Tony Hymas

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Tony Hymas
Born (1943-09-23) 23 September 1943 (age 73)
Genres Progressive jazz
Occupation(s) Musician, composer
Instruments keyboards, Piano
Associated acts PhD, Jeff Beck, Stanley Clarke, Jack Bruce, Claude Debussy, Erik Satie

Anthony James Keith "Tony" Hymas [1] is an English keyboard player, pianist and composer.

Hymas started as a chorister at the Exeter Cathedral where his contemporaries included composer and cathedral organist Barry Ferguson, and singer and pianist Roger Cleverdon. On leaving school, Hymas studied piano with Harold Rubens at the Royal Academy of Music. As company pianist for the Ballet Rambert in its resurgent 'modern' form, Hymas wrote a substitute score for Glen Tetley's 'Rag Dances' over the course of eight days. After Rambert, Hymas found work in the busy London session scene of the 70s.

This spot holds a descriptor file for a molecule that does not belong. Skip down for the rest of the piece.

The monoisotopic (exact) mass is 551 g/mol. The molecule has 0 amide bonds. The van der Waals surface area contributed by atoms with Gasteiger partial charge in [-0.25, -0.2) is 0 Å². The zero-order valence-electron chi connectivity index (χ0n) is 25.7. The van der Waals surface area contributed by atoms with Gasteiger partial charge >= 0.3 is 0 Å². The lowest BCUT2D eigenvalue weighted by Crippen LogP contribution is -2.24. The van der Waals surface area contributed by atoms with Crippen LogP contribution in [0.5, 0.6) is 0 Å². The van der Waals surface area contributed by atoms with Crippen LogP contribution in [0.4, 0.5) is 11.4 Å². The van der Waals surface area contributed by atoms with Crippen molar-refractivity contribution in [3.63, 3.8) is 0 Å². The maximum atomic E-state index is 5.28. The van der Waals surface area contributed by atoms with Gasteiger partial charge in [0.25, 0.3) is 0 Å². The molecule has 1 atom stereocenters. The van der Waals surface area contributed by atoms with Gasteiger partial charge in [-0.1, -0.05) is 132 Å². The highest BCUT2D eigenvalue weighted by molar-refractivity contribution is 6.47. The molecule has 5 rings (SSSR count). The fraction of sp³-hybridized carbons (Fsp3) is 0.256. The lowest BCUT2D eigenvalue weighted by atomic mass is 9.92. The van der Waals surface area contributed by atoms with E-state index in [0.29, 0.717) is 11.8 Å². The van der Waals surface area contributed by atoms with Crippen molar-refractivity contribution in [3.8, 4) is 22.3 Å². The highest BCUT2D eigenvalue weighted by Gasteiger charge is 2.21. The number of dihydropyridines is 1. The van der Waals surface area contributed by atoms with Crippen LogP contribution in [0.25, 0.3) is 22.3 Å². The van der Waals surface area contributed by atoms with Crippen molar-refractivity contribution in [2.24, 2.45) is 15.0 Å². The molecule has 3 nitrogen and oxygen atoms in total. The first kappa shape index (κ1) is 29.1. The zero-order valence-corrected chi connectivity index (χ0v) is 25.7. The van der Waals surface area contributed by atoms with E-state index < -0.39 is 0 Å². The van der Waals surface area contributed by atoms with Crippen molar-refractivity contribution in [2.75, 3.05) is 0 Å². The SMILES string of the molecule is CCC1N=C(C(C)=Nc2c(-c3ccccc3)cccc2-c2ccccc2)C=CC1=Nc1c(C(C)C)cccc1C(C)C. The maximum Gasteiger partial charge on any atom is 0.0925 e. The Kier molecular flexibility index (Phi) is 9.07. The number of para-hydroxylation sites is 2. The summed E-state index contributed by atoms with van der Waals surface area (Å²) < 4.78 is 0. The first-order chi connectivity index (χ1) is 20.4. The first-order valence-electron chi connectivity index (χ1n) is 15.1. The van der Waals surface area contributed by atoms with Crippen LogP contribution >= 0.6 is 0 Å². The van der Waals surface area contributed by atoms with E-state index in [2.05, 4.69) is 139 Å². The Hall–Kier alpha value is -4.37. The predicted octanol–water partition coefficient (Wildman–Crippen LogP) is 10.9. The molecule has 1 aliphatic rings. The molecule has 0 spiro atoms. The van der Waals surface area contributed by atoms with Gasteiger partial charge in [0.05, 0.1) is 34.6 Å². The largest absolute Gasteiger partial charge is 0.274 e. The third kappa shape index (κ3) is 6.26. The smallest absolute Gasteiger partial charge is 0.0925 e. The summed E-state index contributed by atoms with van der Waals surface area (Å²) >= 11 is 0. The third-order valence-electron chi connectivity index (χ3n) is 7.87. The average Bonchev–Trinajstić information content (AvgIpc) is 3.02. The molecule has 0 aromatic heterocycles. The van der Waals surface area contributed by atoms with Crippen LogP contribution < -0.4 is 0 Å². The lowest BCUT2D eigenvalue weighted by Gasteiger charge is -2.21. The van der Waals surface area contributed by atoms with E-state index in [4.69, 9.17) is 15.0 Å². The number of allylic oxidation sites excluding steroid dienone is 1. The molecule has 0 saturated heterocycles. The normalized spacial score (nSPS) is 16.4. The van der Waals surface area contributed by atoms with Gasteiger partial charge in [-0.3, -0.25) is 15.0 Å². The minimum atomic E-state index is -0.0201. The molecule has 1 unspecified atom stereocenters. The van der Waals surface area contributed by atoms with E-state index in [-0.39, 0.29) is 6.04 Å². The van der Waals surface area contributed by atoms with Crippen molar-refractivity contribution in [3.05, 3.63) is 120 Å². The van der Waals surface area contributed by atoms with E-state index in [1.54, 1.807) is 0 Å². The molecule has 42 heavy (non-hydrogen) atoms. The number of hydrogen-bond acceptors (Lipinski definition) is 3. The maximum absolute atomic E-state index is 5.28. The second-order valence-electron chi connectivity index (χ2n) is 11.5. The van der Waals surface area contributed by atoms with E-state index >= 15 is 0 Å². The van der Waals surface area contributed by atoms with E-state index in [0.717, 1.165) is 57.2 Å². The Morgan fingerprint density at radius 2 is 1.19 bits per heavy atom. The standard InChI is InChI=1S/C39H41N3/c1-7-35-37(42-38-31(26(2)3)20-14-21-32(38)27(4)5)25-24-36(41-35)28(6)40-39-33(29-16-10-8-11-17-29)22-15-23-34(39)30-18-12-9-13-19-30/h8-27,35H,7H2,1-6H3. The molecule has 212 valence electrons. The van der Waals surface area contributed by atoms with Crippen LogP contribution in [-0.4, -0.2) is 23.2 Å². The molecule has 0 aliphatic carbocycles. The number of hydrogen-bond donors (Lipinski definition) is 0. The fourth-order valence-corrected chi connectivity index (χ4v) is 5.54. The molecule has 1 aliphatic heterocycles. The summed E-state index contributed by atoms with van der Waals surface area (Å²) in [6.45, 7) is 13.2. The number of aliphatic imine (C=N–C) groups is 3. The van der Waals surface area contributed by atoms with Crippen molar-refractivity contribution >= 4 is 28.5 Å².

He played with Jack Bruce in the Jack Bruce Band during 1976–78. He subsequently became one of Jeff Beck's musicians, first appearing on record with Beck on the 1980 album There & Back. Over the years he has written many tunes for Beck, including 'Angel Footsteps' and 'Brush with the Blues'.[2][3]

His latest works are CDs for Disques Nato: De l'origine du Monde (2010), Chroniques de resistance (2013), and, for Hope Street (Nato), an album with the band Ursus Minor I Will Not Take "But" for an Answer (2010). In 2016, he recorded an album of piano arrangements (transcriptions) of songs by Léo Ferré 'Tony Hymas joue Léo Ferré'. A fourth album by Ursus Minor 'What matters now' will be issued in the autumn. More piano discs (Debussy Etudes, Ives Concord Sonata) are in preparation.


  1. ^ "Albums by Tony Hymas: Discography, songs, biography, and listening guide". Rate Your Music. Retrieved 2014-07-17. 
  2. ^ Katz, Larry (March 17, 1999). Beck is back; Who's returned to rock including a stop at The Orpheum? Who else?, Boston Herald ("That somebody was Tony Hymas, Beck's longtime keyboardist. Hymas had written a bunch of tunes, many of which ...")
  3. ^ Tony Hymas Profile, Magna Carta Records, Retrieved May 21, 2011

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